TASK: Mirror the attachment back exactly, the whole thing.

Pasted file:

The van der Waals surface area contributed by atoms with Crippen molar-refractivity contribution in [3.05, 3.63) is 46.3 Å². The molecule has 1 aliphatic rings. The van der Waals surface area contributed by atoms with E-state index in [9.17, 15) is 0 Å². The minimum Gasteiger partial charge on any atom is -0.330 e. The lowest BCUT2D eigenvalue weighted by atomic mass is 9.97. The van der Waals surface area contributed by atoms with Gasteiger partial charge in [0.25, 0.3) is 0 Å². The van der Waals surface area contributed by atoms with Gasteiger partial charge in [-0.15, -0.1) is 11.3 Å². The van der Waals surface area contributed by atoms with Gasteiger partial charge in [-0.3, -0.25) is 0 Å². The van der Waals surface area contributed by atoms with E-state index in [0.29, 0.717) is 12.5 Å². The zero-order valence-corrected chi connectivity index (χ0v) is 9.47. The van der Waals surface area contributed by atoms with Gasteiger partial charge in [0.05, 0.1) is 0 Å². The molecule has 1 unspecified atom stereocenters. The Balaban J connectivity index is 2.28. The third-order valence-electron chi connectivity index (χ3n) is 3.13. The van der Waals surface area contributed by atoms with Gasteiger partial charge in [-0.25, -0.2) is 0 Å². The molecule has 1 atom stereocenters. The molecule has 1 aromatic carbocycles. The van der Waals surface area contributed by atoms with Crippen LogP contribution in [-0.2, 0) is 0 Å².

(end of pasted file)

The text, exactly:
The van der Waals surface area contributed by atoms with Crippen molar-refractivity contribution in [3.05, 3.63) is 46.3 Å². The molecule has 1 aliphatic rings. The van der Waals surface area contributed by atoms with E-state index in [9.17, 15) is 0 Å². The minimum Gasteiger partial charge on any atom is -0.330 e. The lowest BCUT2D eigenvalue weighted by atomic mass is 9.97. The van der Waals surface area contributed by atoms with Gasteiger partial charge in [0.25, 0.3) is 0 Å². The van der Waals surface area contributed by atoms with Gasteiger partial charge in [-0.15, -0.1) is 11.3 Å². The van der Waals surface area contributed by atoms with Gasteiger partial charge in [-0.3, -0.25) is 0 Å². The van der Waals surface area contributed by atoms with E-state index in [0.29, 0.717) is 12.5 Å². The zero-order valence-corrected chi connectivity index (χ0v) is 9.47. The van der Waals surface area contributed by atoms with Gasteiger partial charge in [0.05, 0.1) is 0 Å². The molecule has 1 unspecified atom stereocenters. The Balaban J connectivity index is 2.28. The third-order valence-electron chi connectivity index (χ3n) is 3.13. The van der Waals surface area contributed by atoms with Gasteiger partial charge in [-0.25, -0.2) is 0 Å². The molecule has 1 atom stereocenters. The molecule has 1 aromatic carbocycles. The van der Waals surface area contributed by atoms with Crippen LogP contribution in [-0.2, 0) is 0 Å².